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Switching to the Sensify-equipped car revealed a clear difference between the two set-ups. On wet concrete the Sensify car stopped in a noticeably shorter distance and with less movement through the steering wheel. 

Then we tried the simulated snow — a surface that can make even the most experienced drivers wary — and the difference in braking performance was astonishing. Pulsing or kickback through the brake pedal was eliminated and the stopping distance was shortened dramatically. 

Taking to the track to explore the dynamic advantages underscored how much of an effect braking can have on a car’s steering and handling. Heavy braking in the middle of a corner in the standard car instigated understeer that required reactive steering input from the driver. Repeating the same process with Brembo’s new tech resulted in the speed being scrubbed off more quickly, but with no effect on the steering or the car’s line through the corners. 

Performing high-speed emergency braking tests simulating typical motorway conditions further served to demonstrate the benefits of Sensify, reducing stopping distances to such an extent that the difference was obvious even without using any measuring equipment. 

Brembo’s engineers reckon that at 80mph the stopping distance can be shortened by as much as 32 feet. That alone could prevent an enormous number of pile-ups on our motorway network each year, which would not only save lives, but could also potentially reduce motorists’ insurance costs in the longer term. 

The Sensify system is designed to be configurable, too, so two different drivers of the same car can have a different brake pedal “feel”. It could even have different set-ups linked to a car’s drive modes, which typically adjust the power steering and engine performance already. In theory it’s possible for this to be altered via a smartphone app, too.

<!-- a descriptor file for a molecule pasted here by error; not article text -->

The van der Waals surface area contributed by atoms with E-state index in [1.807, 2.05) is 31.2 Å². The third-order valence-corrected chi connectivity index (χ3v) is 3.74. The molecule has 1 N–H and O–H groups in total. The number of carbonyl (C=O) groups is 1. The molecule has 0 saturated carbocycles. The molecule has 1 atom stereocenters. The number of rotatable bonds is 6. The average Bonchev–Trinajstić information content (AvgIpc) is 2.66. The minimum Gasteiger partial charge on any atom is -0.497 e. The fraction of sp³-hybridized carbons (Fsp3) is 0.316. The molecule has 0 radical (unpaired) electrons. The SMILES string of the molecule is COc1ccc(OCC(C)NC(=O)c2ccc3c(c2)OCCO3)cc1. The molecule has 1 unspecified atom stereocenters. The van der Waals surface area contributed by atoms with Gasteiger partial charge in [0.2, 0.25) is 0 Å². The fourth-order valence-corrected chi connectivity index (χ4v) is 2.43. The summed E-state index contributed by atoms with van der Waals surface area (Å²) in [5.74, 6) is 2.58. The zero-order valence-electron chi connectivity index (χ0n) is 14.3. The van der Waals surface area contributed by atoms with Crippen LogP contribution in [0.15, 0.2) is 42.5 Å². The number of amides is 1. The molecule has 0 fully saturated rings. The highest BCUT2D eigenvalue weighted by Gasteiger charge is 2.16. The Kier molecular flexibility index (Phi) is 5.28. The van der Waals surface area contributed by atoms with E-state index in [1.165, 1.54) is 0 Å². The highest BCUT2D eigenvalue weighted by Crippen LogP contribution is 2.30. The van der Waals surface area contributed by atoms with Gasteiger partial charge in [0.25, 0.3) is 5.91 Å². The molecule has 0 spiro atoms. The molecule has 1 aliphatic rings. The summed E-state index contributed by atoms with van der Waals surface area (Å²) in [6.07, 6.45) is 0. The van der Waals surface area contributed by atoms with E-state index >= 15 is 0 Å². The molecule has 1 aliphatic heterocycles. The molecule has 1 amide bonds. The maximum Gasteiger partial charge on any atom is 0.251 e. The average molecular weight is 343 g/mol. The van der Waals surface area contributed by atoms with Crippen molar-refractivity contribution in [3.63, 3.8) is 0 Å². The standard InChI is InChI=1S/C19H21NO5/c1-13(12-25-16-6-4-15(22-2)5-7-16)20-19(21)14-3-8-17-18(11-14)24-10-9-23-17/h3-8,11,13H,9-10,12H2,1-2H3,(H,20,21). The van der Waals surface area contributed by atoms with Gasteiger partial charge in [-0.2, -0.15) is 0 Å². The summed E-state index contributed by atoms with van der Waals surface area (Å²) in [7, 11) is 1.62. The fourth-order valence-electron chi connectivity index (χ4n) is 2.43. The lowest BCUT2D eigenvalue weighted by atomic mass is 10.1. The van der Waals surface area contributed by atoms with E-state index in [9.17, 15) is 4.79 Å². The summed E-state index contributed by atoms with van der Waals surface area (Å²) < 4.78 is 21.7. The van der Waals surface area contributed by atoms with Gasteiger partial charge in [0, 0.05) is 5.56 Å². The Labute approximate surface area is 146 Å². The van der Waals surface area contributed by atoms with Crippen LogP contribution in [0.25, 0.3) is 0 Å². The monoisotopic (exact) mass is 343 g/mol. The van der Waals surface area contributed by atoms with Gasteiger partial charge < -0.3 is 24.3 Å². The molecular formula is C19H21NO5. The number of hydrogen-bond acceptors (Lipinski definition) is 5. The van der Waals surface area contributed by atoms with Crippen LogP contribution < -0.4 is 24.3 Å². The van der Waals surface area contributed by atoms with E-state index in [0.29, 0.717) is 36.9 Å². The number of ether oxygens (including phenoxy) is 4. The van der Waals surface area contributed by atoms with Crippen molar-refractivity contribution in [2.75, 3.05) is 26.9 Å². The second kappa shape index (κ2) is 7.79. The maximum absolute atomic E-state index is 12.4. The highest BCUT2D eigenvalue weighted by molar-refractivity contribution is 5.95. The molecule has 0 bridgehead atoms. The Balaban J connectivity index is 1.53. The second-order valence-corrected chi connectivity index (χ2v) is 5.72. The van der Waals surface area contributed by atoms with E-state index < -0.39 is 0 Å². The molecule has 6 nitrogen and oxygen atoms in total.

Brembo’s CEO, Daniele Schillaci, confirmed to Auto Express that the Sensify system will enter series production with an unnamed car maker at the beginning of 2024, and that Brembo expects another to use the system later that year. The Brembo boss is confident that by the end of the decade this will become an industry-standard system. 

No decision has been made yet as to whether the car makers will display the Sensify name just as the first models with ABS proudly wore a badge. Whatever it’s called, the first impressions are that Brembo may be onto something, and full brake-by-wire systems are closer to reality than ever. 

Tech explained 

1. Control Unit

Using data from a range of sources –including wheel speed, steering angle and surface grip, plus the car’s weight – the controller sends the optimum braking force to each wheel. For safety reasons, there are two control units. 

2. Electro-hydraulic actuator

Although the front brakes are operated hydraulically, the actuator that controls them responds to an electronic signal. However, the rear brakes are controlled completely electronically. 

3. Pedal Box

Unlike a regular braking system, where the brake pedal is connected to a booster, pressing the pedal in a Sensify car sends a signal to the Control Unit (left), which decides how to split the braking force. 

4. Brake system

The brakes are conventional units, but among the benefits of the new Sensify system are that it needs fewer brake lines, the pads last longer than in a regular set-up, and less drag means lower emissions.